The Casa Editorial Lozano was founded between 1915 and 1920 in San Antonio as an offshoot of the Spanish-language newspaper La Prensa. Ignacio E. Lozano, a Mexican national who immigrated to the United States just before the outbreak of the Mexican Revolution in 1910, founded La Prensa in 1913. He intended the newspaper to report primarily current events in Mexico, but also to provide coverage of United States and worldwide events of interest to Mexicans and Mexican Americans in Texas, so as to help them maintain national identity until the immigrants could return to their homeland.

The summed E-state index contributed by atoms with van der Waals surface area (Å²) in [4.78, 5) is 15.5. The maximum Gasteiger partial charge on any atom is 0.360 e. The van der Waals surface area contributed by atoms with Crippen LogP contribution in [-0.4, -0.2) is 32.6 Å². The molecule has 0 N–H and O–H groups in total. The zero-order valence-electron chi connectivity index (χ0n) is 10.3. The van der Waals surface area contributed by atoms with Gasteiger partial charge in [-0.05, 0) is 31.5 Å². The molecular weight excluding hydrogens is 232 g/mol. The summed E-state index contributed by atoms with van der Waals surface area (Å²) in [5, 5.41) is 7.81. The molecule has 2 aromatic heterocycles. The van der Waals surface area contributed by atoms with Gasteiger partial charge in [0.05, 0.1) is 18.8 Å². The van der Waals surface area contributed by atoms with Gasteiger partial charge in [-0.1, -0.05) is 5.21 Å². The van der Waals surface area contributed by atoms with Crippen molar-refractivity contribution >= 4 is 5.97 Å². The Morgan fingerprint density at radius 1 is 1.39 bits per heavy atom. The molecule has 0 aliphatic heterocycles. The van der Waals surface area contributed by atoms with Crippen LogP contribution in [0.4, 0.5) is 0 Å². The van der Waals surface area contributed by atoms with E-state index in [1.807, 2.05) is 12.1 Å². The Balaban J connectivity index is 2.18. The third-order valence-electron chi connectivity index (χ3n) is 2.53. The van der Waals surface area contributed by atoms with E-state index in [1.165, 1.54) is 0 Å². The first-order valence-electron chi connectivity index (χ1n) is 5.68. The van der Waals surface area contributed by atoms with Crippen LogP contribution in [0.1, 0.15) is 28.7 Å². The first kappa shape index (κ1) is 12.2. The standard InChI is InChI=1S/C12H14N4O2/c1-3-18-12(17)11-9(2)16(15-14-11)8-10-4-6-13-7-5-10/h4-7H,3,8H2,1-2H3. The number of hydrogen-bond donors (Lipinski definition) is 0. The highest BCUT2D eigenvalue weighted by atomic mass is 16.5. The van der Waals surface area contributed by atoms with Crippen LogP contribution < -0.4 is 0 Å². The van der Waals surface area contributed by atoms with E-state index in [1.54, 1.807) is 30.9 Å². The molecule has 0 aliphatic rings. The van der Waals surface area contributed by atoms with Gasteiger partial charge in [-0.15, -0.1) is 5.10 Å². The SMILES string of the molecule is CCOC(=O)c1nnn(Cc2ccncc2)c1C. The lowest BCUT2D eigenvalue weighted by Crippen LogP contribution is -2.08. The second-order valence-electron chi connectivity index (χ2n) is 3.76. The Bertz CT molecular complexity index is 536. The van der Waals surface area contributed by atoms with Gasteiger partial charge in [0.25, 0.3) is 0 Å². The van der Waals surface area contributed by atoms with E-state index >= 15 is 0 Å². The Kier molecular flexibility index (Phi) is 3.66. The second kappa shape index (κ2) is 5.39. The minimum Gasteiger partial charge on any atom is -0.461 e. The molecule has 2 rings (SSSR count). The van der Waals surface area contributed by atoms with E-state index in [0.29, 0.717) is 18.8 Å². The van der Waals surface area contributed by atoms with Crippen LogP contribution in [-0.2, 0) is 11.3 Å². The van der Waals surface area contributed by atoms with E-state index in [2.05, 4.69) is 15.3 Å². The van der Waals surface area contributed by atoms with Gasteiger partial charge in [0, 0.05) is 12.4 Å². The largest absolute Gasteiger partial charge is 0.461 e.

In accord with this purpose, Lozano opened a bookstore adjacent to the newspaper's facilities. He subsequently became aware of the availability in San Antonio of unpublished Spanish-language manuscripts, some of which had been written by his staff writers. It was natural for the bookstore to begin a publishing operation, which became La Casa Editorial Lozano. Though La Casa Lozano published some patriotic biographies and romantic novels, its most important publications were a series of seven Novels of the Mexican Revolution, published between 1920 and 1928. These novels are particularly significant because the multiple editions of four of them published by 1929, suggest that the Novels of the Mexican Revolution, as a literary genre, enjoyed widespread popularity in the United States before their public acclaim in Mexico, which occurred after 1931. Mexican exiles, aware of the chaos taking place in the fatherland, were evidently avidly interested in novels portraying the Revolution. Ironically, the reverse was probably true in Mexico. A distinguished Mexican literary historian contends that the Novels of the Revolution received belated popularity in Mexico because Mexicans in the 1920s looked to the novel primarily as a means of escape from the harsh reality of daily life. Only after peace had been firmly reestablished by the 1930s was the Mexican populace able to look to the revolution as a suitable literary topic. During the first two decades of publication, the intended readership of both La Prensa and the Casa Lozano was an educated and refined elite. This is evident in the elevated style, replete with allusions to classical literature and art, characteristic not only of the Casa Lozano novels, but also of the literary selections published regularly in La Prensa.